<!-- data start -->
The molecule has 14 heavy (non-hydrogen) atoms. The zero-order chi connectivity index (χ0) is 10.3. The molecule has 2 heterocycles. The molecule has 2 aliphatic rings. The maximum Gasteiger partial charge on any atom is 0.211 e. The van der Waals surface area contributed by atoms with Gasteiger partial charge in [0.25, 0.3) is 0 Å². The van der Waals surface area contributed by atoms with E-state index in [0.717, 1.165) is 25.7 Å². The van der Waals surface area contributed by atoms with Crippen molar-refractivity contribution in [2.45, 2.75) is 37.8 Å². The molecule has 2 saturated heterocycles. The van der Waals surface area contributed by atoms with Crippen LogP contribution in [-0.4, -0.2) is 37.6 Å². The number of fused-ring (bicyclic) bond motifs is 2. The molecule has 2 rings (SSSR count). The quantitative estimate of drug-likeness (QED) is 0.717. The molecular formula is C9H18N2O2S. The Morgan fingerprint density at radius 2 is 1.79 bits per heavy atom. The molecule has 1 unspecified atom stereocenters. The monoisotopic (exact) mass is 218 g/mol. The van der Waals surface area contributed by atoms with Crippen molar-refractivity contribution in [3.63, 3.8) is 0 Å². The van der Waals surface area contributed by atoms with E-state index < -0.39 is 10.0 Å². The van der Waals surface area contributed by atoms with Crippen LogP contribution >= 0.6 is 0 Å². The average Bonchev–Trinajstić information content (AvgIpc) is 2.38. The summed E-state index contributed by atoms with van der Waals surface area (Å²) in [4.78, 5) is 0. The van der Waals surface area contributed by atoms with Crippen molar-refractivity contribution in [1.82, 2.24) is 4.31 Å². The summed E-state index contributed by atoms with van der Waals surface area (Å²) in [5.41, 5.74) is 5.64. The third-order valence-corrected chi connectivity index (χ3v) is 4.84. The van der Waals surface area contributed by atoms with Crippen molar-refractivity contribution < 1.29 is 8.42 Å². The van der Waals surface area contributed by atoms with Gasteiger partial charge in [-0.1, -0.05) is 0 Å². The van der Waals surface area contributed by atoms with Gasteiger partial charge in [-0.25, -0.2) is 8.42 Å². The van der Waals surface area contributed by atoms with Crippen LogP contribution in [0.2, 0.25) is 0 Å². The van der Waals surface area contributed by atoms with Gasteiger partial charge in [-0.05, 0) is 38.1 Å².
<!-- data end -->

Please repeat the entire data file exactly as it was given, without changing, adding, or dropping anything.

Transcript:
The molecule has 14 heavy (non-hydrogen) atoms. The zero-order chi connectivity index (χ0) is 10.3. The molecule has 2 heterocycles. The molecule has 2 aliphatic rings. The maximum Gasteiger partial charge on any atom is 0.211 e. The van der Waals surface area contributed by atoms with Gasteiger partial charge in [0.25, 0.3) is 0 Å². The van der Waals surface area contributed by atoms with E-state index in [0.717, 1.165) is 25.7 Å². The van der Waals surface area contributed by atoms with Crippen molar-refractivity contribution in [2.45, 2.75) is 37.8 Å². The molecule has 2 saturated heterocycles. The van der Waals surface area contributed by atoms with Crippen LogP contribution in [-0.4, -0.2) is 37.6 Å². The number of fused-ring (bicyclic) bond motifs is 2. The molecule has 2 rings (SSSR count). The quantitative estimate of drug-likeness (QED) is 0.717. The molecular formula is C9H18N2O2S. The Morgan fingerprint density at radius 2 is 1.79 bits per heavy atom. The molecule has 1 unspecified atom stereocenters. The monoisotopic (exact) mass is 218 g/mol. The van der Waals surface area contributed by atoms with Crippen molar-refractivity contribution in [3.63, 3.8) is 0 Å². The van der Waals surface area contributed by atoms with E-state index < -0.39 is 10.0 Å². The van der Waals surface area contributed by atoms with Crippen LogP contribution >= 0.6 is 0 Å². The average Bonchev–Trinajstić information content (AvgIpc) is 2.38. The summed E-state index contributed by atoms with van der Waals surface area (Å²) in [4.78, 5) is 0. The van der Waals surface area contributed by atoms with Crippen molar-refractivity contribution in [1.82, 2.24) is 4.31 Å². The summed E-state index contributed by atoms with van der Waals surface area (Å²) in [5.41, 5.74) is 5.64. The third-order valence-corrected chi connectivity index (χ3v) is 4.84. The van der Waals surface area contributed by atoms with Crippen molar-refractivity contribution < 1.29 is 8.42 Å². The van der Waals surface area contributed by atoms with Gasteiger partial charge in [-0.1, -0.05) is 0 Å². The van der Waals surface area contributed by atoms with Gasteiger partial charge in [-0.25, -0.2) is 8.42 Å². The van der Waals surface area contributed by atoms with Crippen LogP contribution in [0.2, 0.25) is 0 Å². The van der Waals surface area contributed by atoms with Gasteiger partial charge in [-0.05, 0) is 38.1 Å².